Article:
“Voda?” she asks me again if I want water. She can’t seem to grasp the fact that I’m going to drink coffee without water. Yes, I would like some water but it costs more than the coffee so I think I’ll survive.

“Ne Děkuji,” I say again.

Sitting down, it’s nice, and I can write a little. But more importantly I can watch the people walk by. That is easily the best part about malls, the people watching. The women in this mall are in their late twenties, early thirties, and beautiful. When I’m finished I walk around until I find a bathroom.

Holy shit, there’s a woman in this bathroom! I should be used to cleaning ladies walking around the men’s bathroom, but it still surprises me. Especially when she’s just standing there, the first face you see as you open the door. The other men keep going in and out, not even noticing her with her brush and spray bottle, but I’m patient and I wait until she finishes cleaning the urinals.



Sometimes you go out and you know you’re going to get wasted.

We buy whiskey before going to Nebe, an underground bar between Old Town and Nardoni Trida. I drink a lot; it’s been awhile since I had hard alcohol. At the club I drink white wine, dance, fall down the steps, and hit on the girls that laugh at me. Then things get ugly.

I get the hick-ups so hard they shake my body. I try holding my breath, swallowing, everything. Finally I go into the bathroom and put my head under the faucet and drink. There is blood around the other sink.

“Sorry I can’t get rid of these motherfuckers,” I say to the boy standing next to me.

I take two steps out of the bathroom and realize I’m going to vomit. I push open the toilet door and spray vomit all over the bowl, the rim, the walls, my shoes, and even my jeans a little. It’s all liquid, and I wipe the seat clean. Someone is standing outside waiting to use the bathroom.

“I have no idea who did that,” I say. “Fucking disgusting.”

Round two: I resist the urge to spit on the floor, and drink a beer to get the taste out of my mouth. I hit on an older skinny Czech woman; she leads me to the dance floor. She falls and digs her nails into my hand. It draws blood. She walks past me, and doesn’t turn when I call to her. She’s pissed, but fuck her that hurt like a bitch. I put my fingers in my mouth. Someone is dancing by the coat check. Yeah right, right, right, right. For real I need a drink. There is an apple sitting on the bar. There is no one for the apple, its squishy and over ripe. But I know someone tonight wants to remember this apple.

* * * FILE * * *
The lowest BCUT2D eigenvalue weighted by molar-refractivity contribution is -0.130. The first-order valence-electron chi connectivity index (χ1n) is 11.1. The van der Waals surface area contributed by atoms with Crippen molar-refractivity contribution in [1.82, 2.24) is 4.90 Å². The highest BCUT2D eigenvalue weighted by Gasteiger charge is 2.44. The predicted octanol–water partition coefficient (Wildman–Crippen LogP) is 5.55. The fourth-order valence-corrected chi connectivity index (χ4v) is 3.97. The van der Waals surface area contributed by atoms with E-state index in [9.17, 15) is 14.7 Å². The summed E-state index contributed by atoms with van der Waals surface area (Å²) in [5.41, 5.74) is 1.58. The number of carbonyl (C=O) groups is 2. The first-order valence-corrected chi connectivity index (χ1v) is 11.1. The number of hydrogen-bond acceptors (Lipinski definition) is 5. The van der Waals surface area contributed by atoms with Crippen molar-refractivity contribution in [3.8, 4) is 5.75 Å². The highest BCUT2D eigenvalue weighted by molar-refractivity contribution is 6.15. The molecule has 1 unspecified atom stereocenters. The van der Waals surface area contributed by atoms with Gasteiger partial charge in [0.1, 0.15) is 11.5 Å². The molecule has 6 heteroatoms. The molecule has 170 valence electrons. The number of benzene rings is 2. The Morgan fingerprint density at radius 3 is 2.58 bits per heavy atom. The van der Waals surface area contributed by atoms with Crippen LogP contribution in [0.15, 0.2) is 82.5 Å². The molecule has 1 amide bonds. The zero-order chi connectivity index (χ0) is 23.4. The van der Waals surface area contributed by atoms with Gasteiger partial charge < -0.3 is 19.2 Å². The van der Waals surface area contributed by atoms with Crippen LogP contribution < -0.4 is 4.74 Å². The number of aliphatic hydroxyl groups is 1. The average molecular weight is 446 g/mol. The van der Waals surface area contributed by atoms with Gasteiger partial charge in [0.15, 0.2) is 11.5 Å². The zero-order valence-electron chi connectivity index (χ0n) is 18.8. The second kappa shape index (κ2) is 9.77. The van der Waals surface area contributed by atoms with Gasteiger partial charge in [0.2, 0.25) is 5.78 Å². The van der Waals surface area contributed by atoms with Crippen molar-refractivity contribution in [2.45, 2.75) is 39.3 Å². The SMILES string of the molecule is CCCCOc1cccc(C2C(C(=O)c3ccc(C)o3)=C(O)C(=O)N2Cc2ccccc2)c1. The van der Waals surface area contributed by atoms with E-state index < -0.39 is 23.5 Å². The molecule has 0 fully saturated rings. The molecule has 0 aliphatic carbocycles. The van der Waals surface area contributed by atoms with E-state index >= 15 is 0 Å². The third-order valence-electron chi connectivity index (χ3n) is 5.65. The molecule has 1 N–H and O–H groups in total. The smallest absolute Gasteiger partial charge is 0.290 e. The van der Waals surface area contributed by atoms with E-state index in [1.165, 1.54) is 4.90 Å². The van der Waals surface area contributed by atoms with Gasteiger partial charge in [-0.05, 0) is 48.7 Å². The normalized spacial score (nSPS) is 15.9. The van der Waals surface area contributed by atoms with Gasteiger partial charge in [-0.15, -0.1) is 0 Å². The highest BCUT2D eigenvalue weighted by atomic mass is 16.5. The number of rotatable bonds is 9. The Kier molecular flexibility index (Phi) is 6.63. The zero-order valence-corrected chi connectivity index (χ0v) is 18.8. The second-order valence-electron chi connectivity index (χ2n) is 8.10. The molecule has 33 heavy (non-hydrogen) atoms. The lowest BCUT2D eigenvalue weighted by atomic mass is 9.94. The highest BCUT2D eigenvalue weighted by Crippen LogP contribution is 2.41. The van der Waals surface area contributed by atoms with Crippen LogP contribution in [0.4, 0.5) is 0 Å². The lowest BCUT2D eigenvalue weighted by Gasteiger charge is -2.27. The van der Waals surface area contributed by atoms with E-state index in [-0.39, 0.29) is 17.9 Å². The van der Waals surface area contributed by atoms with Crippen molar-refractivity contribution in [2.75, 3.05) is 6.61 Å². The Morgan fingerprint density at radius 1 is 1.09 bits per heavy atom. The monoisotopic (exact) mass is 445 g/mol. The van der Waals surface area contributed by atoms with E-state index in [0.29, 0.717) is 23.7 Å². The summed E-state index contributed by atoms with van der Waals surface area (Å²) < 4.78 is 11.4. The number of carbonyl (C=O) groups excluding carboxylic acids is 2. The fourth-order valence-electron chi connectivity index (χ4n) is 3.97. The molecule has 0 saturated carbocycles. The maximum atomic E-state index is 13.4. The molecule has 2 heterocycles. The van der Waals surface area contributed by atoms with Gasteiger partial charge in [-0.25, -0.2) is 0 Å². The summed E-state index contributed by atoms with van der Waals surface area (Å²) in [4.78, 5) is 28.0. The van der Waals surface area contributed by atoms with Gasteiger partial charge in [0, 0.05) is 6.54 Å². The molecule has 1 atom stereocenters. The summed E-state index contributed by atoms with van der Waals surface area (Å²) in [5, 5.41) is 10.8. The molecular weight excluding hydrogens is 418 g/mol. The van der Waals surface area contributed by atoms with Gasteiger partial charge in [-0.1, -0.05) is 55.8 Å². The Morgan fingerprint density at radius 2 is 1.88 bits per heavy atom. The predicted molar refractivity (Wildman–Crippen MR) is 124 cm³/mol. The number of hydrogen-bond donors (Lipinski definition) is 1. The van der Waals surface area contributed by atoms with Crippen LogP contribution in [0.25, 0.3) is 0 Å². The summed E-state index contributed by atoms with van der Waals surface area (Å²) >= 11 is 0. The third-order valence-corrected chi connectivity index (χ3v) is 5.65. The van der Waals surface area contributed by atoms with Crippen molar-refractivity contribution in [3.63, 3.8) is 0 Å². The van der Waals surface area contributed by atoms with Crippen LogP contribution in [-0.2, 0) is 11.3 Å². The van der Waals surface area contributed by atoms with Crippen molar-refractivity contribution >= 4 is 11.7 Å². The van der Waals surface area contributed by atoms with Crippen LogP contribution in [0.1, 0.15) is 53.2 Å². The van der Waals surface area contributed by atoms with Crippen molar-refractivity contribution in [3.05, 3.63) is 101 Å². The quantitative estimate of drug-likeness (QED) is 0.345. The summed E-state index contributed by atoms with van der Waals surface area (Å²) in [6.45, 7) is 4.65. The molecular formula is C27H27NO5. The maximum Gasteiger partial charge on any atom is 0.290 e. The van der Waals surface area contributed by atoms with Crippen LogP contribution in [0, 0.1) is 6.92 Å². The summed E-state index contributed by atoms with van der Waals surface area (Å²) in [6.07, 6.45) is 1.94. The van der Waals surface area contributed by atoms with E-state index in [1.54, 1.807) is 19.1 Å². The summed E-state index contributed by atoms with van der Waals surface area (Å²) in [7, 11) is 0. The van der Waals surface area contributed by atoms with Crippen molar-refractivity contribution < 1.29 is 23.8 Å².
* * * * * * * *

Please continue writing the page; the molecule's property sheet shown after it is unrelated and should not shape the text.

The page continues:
My friends find me and ask me to dance. Jamiroquai comes on. The dance floor is mostly empty, but I go crazy. I meet an Iraqi boy, and we hit on two girls at the bar. I take the one that speaks better English. She is a bar-slut that is a little older than me, somewhat cute, but with a boyish haircut. We talk for a while, and then make-out. When I look around my friends are gone.

In the morning I remember when we came back to my place, but I don’t remember falling asleep. I’m happy to find that she has smooth skin and looks nice naked. I’m still drunk enough that I can’t feel anything for most of the morning.


Collections – Grimy Mornings

Posted on 12 min read 44 views

A cross-eyed woman in a furry hat says something to me in Czech motioning at my table. I try smiling at her, which doesn’t get her to stop.

“I’m sorry, I don’t speak Czech,” I say in English, of course.

She continues to jabber away and I start to stand and pick up my things from off the table, which makes her say “Ne, ne, ne,” and walk away.



As I’m getting off the last daytime tram, before they switch to their night schedule and car numbers become fifties, I walk straight into a large group of young people. Literally a dozen wait their turn to file out of one door on an otherwise empty back car. I wait until they have all cleared out. As I cut across a street and a park, I notice the group is taking the long way to the same traffic light. Two girls walk far in front of the rest of the group.

“How’s it going,” I say when they get close.

“Good,” one says quickly, as if she were scared. Or maybe the girl just has bug eyes.

When the light changes I follow across the street, but slowly so the larger group will catch up. They are all speaking English.

“Hey are you guys from England?” I ask, and feel like a fucking idiot because I know my mistake as soon as I say it.

“No, Ireland,” one of the girls corrects me, but in a nice way.

We talk, and I find out they’re visiting a friend that is living here.

“What do you do?” she asks.

“I’m a drug dealer,” I say.

“Did I hear the D word?” someone in the back says, pushing forward.

They get excited and ask questions until I can explain to them that I was only joking. I’m not a drug dealer, just an English teacher, like everyone else. I learn that the boy who pushed forward is the friend they’re visiting. He’s a nice guy, and talkative, and only in the friendly way that isn’t confrontational. I keep talking with them as we walk down the street towards my flat. They stop about a block before mine, and I realize they are going to a flat party. We exchange some words as they wait to be let up, and as I expect they invite me to the party. I considering sleeping since I’m so close to home, but it’s an ERASMUS party so what choice do I have?

I do my best to blend into the group, which is difficult because I’m tall and have a different accent. But I keep the talking to a minimum and act like I belong. I get a few looks, but I do my best to ignore them.

I drink wine and talk about Chicago with a tall Irish guy.

“I had the best time of my life in Chicago,” he says.

“It’s a great city. I could live there again,” I say.